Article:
While we see a proliferation of photography in our everyday lives, much more than we have historically have ever been subjected to, we also see it diminishing in size.
Before the 90’s and the advent of the web browser, our only interaction with still images was mostly in print magazines or huge billboards, along with catalogs, brochures and POP ( point of purchase) displays . Professionals would use a loupe to visualize slides in order to see its details. Some, like Life magazine, would use projectors against a big screen to select the images they would use.
It was a slow process, but however efficient. As our news pics, ads or family pictures migrated from print to digital, their size diminished suddenly. At first, it was web designer who, because of the limited bandwidth of our old phone modems (remember those ?), reduced every image to its bear minimum in order to make their site faster to load. The dictatorship of the thumbnail had arrived. Even later, when broadband arrived and became more popular, image size on the internet never really grew. This time, again under the orders of those web designers, it was in order to respect the average screen size of the majority of monitors.
Somehow, somewhat, these rules still remain. From Flickr to Facebook, from Cnn.com to Msnbc.com, without forgetting the banner ads that populate the borders of our favorite destination, the great majority of images that we see everyday have been reduced to thumbnail size . Not even the size of a 1/4 page in your favorite magazine or a 4 x6 print.
We live in a thumbnail society. The amusing part is most print publication have not really capitalize on this difference, and if anything, have reduced the number of double page spread. A huge mistake. Just look at the popularity of the Giga Pan of the Obama inauguration or the web site “The big picture“.
Photo agencies, worldwide, have put their catalog of images online and at a thumbnail resolution , whether it is editorial or commercial stock. lots and lots of small images.Millions actually. To the point that some smart photographers have realized that what they sell is not the image, but the thumbnail of the image. When they shoot and prepare images to be licensed on the commercial stock market, they make sure that the thumbnail is more than perfect. They even push their luck by making sure that it will appear as perfect square, as those will stand out better in the thumbnail space allotted to them. And it works. Most editors, confronted by database holding million plus images, quickly choose from the thumbnail first, going for a larger preview only to confirm their choice. They will handle the full resolution much further down in the process, mostly after they have already licensed the image.
And why shouldn’t they ? The image will probably end up on a website anyway, at a size similar or a bit larger than the thumbnail they actually picked initially.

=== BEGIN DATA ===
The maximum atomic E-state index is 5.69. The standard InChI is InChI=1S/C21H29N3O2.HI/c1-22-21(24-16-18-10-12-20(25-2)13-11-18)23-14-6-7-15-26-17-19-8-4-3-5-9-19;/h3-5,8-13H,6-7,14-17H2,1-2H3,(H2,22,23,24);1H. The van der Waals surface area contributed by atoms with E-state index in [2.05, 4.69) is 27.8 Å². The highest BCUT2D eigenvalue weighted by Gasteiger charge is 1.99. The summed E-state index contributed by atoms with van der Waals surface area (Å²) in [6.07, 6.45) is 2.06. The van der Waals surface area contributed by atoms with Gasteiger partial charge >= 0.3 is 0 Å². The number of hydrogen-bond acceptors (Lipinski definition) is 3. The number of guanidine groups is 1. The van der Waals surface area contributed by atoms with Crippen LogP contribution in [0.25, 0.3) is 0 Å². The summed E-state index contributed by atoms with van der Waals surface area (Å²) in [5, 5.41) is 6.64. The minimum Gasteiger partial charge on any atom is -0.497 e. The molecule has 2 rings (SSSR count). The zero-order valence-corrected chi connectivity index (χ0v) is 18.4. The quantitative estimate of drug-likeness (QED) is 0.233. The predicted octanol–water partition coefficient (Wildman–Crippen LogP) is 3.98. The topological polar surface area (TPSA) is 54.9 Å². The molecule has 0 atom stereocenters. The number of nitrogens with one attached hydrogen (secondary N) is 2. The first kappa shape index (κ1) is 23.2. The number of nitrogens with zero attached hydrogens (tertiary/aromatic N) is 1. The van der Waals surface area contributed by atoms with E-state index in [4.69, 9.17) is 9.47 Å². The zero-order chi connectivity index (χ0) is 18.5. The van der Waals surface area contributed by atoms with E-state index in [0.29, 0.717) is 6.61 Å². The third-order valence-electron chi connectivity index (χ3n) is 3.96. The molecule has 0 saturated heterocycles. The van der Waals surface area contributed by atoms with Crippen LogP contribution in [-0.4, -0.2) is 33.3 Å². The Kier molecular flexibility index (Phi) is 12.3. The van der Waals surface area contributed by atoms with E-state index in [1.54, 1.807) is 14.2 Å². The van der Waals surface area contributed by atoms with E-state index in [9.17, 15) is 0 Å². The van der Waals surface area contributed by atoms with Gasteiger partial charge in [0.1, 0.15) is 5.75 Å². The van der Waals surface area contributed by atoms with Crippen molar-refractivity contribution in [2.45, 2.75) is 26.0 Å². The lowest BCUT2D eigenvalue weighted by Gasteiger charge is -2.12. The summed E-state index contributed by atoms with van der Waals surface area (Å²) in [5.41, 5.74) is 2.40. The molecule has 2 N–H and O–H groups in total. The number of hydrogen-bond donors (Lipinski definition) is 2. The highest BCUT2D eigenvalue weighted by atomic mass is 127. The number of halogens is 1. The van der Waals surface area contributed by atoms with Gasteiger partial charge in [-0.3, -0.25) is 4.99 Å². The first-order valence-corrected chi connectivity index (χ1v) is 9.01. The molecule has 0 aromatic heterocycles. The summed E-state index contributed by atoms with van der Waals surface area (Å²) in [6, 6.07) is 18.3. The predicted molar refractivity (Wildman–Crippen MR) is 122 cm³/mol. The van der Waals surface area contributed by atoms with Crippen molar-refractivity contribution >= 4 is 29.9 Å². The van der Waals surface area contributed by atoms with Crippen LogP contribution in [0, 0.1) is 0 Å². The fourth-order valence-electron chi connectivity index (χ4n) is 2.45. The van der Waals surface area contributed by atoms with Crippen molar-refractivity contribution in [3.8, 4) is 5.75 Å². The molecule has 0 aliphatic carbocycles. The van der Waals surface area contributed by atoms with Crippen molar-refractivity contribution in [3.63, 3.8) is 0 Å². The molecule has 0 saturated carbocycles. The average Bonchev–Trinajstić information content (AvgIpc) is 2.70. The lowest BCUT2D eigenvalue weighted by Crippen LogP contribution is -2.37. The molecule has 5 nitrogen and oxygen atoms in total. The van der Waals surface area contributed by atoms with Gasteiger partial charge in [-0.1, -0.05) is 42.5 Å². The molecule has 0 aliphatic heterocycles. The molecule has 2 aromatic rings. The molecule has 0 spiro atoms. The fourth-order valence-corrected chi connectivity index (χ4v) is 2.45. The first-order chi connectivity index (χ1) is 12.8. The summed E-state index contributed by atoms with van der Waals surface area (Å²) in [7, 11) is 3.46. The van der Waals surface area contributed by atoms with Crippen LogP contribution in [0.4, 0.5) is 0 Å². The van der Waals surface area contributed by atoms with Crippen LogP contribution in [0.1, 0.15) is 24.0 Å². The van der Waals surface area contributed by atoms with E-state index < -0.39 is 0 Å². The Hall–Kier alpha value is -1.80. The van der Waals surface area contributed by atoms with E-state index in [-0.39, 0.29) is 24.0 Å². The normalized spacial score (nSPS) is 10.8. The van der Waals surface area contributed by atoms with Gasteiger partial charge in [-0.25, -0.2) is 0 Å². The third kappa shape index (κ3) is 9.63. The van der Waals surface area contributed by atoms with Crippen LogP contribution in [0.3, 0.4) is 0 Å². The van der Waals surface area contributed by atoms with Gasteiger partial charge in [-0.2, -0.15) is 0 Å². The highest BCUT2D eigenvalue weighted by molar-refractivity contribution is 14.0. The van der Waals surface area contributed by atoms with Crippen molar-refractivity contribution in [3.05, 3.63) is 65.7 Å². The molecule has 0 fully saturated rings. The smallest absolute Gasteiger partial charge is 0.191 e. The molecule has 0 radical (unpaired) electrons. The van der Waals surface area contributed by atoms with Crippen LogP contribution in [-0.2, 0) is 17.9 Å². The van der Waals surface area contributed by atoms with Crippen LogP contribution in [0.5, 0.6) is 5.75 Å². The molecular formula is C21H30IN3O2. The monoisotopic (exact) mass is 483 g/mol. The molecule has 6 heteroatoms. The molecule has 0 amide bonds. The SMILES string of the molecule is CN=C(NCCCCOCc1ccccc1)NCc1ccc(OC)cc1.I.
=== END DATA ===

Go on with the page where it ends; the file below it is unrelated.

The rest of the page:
News photographers do not have this choice, obviously. They continue to shoot with a full page magazine size in their head. Some still even think about the dying double page spread. None, or very little, have the thumbnail in mind.
Thinking about how your image will be seen as a huge influence on the way a photographer takes an image. No one would be crazy enough to use a large format camera for a website usage ( although I am sure some do anyways) as well as using a point & shoot for a glossy magazine cover.
The funny part is that, with no intended synchronicity, our equipment follows the same trend. All 35 mm photographers judge their work through a LCD panel no bigger than 3 inches wide. Sometimes, the same size as the final usage . The other ironic part, is that our televisions do not seem to stop its growth. Flat panel television seems to have liberate our sets of size constrain and more and more people are watching their favorite shows on displays the size of a wall. Strangely, at least in the US, the networks seem completely oblivious to this change and keep programming shows that do not take any advantage of this new size (Ah well, maybe in ten years..).
Ansel Adams and many others would have never become famous or succesful in this internet/thumbnail age . Have you ever seen one of his images in the size of a small square? Not impressive. We could go on for ever and ever with example of photographers that just can’t live in a thumbnail size
This is an Ansel Adams picture viewed as thumbnail
So what to do? Not much as of yet. As our TV sets merge with our computers, as our broadband continue to suck gigabits at speed light, our visual real estate/data capacity will continue to grow to a point where we will be able to enjoy National Geographic images the size of our walls with a resolution as close to reality as possible. Everything form Mediastorm’s great multimedia’s to a photo shoot with Angelina Jolie will finally blow up to a realistic size. Oh the possibilities…. However, this doesn’t bode well for the vertically framed image, but that is another story.
The problem you describe is not limited to visual art. How many times we read only the headlines of news item and not go into the details (which more often then not change the entire picture)? How many times we filter search results based only on the title of the page?
If we (as consumers) really want to find the good stuff, we must take the time and delve into the details. The problem is not technical (bandwidth or screen resolution). It’s cultural: we want more info even if we can’t really absorb it (at least not seriously).